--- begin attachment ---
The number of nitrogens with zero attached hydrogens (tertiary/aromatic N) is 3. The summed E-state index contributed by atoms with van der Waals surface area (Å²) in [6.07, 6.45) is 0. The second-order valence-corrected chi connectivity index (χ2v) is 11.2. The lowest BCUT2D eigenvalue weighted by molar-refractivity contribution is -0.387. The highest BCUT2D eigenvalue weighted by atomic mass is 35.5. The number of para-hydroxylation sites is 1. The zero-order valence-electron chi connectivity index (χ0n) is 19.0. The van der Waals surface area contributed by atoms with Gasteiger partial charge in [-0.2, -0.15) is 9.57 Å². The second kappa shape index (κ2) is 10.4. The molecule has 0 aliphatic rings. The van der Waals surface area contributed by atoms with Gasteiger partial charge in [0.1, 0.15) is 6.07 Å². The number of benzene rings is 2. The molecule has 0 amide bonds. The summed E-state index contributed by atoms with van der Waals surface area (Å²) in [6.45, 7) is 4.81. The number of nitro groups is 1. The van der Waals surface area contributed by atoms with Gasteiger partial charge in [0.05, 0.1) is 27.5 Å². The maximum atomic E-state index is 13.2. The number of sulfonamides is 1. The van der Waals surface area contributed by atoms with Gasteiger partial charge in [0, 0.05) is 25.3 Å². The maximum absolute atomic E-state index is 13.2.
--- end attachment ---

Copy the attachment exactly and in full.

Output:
The number of nitrogens with zero attached hydrogens (tertiary/aromatic N) is 3. The summed E-state index contributed by atoms with van der Waals surface area (Å²) in [6.07, 6.45) is 0. The second-order valence-corrected chi connectivity index (χ2v) is 11.2. The lowest BCUT2D eigenvalue weighted by molar-refractivity contribution is -0.387. The highest BCUT2D eigenvalue weighted by atomic mass is 35.5. The number of para-hydroxylation sites is 1. The zero-order valence-electron chi connectivity index (χ0n) is 19.0. The van der Waals surface area contributed by atoms with Gasteiger partial charge in [-0.2, -0.15) is 9.57 Å². The second kappa shape index (κ2) is 10.4. The molecule has 0 aliphatic rings. The van der Waals surface area contributed by atoms with Gasteiger partial charge in [0.1, 0.15) is 6.07 Å². The number of benzene rings is 2. The molecule has 0 amide bonds. The summed E-state index contributed by atoms with van der Waals surface area (Å²) in [6.45, 7) is 4.81. The number of nitro groups is 1. The van der Waals surface area contributed by atoms with Gasteiger partial charge in [0.05, 0.1) is 27.5 Å². The maximum atomic E-state index is 13.2. The number of sulfonamides is 1. The van der Waals surface area contributed by atoms with Gasteiger partial charge in [0, 0.05) is 25.3 Å². The maximum absolute atomic E-state index is 13.2.